In Memory Of Dr. Harry A. Becker
Author: Dr. Barbara Becker Holstein
This is one of the stories my Dad loved to tell, even when he was gravely ill and in the hospital.
When my father went to camp at age 12, he was voted:
·The least deserving.
·The least likely to succeed.
Perhaps this was because he was tall and placed with boys several years older than he. Ironically, he was probably the least lazy, the most deserving, and one of the most successful people I have ever known. My Dad was a loving husband, a loving father, and certainly a loving son. Beyond these roles and all of his connections with others, I believe he was an encourager of the human spirit. He was a realist who truly saw untapped potential in everyone who crossed his path--even me!
I remember him saying that persistence and perspiration would help me meet my goals. He loved to explain that most accomplishments are "Ninety-nine percent perspiration and one percent inspiration." For example, when I was a teenager he would help me wake up at 5:00 AM if I had homework to finish. "Take a shower, have something to eat and then get back to task." He was always there to ease my burden but not take it away. My responsibilities were my own to meet, not his. How could he be helpful but not do my job--Proofreading? Driving me to school late? Brainstorming a topic? He never however, did work for me--it was mine to do. Like all good teachers he never promised that he could remove my pain. He taught that I could live with the pain and get beyond it.
He was always my teacher. He taught me how to polish my shoes and to count my packages as I shopped so I would know how many things I had with me. Above all he taught me determination. Never give up. You can do it!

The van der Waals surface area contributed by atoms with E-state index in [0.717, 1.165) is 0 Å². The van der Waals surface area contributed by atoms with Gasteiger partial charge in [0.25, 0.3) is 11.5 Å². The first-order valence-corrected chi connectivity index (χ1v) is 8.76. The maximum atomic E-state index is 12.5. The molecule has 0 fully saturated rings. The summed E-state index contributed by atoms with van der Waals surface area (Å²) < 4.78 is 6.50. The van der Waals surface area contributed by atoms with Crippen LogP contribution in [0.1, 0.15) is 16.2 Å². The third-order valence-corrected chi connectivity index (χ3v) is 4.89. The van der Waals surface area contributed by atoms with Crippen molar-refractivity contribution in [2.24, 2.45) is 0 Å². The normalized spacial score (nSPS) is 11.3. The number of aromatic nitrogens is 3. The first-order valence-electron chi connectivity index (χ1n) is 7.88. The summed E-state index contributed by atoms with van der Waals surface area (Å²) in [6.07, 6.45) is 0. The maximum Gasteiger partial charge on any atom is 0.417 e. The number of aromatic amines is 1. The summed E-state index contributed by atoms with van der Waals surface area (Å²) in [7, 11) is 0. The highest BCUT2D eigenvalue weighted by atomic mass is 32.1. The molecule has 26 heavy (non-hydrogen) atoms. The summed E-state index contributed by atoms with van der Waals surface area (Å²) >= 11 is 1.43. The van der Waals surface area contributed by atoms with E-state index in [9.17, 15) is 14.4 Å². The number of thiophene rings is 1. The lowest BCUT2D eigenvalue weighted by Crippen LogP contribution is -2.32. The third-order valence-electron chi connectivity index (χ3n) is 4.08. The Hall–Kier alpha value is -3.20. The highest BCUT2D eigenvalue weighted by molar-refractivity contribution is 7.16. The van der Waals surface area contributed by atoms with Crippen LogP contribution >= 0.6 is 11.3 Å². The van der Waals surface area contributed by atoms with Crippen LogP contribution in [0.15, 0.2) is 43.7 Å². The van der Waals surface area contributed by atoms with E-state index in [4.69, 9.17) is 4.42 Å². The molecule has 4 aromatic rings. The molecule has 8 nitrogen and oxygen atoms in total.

A perfect example was my first year at teaching. I had a difficult child in my large class of second graders. My discipline was going down the drain. I felt overwhelmed. Dad suggested that I go to my principal and ask to have the child moved to another classroom, where there was a more experienced teacher. "Dad," I asked, "How can I do that?" "You can and you should," He replied, "Why should you carry a load that will set you up for failure your first year?" Reluctantly, I went to the principal. He was a bit miffed but he did transfer the child and I had a great teaching experience.
My "pater" was also a teacher by example. The last few months of his life, my father reinforced that object lesson, by never giving up and by always maintaining his dignity, his smile, his wave of encouragement, and even his sense of humor. How ironic, even laughable, was the vote that he received in camp!
Joanne Yelenik, the daughter of Harry Jackson, one of my father's favorite cousins, talks about a wise woman who commented that when a great person dies we should go out and grab the sparks that his soul gives off, once he is finally freed from the constraints of illness. My Dad would want you to grab the enthusiasm that he felt toward each of us, the potential in each of us. He would want us to grab his sense of commitment and run, but like a true teacher, in the end he would leave you alone to discover that although this faith and connection to each of us is with us forever, your success is your own!
Remember dear Enchanted Self readersthe ball is in your court. Go and run with it, keeping your capacity for a positive attitude alive and strong by remembering:
·The glass is half full.
·You are unique.
·You have untapped potential.
·The world needs your gifts.
·The Joy Ride is waiting for you.
About the Author
Dr. Holstein is the originator of The Enchanted Self and a psychologist since 1981. She is the author of two books: The Enchanted Self, A Positive Therapy and Recipes for Enchantment, The Secret Ingredient is YOU! ...
Dr. Holstein speaks on radio, and appears on television in NY and NJ. She gives lectures, seminars, retreats and audio interviews on LadybugLive.com and is in private practice in Long Branch, NJ with her husband, Dr. Russell Holstein.
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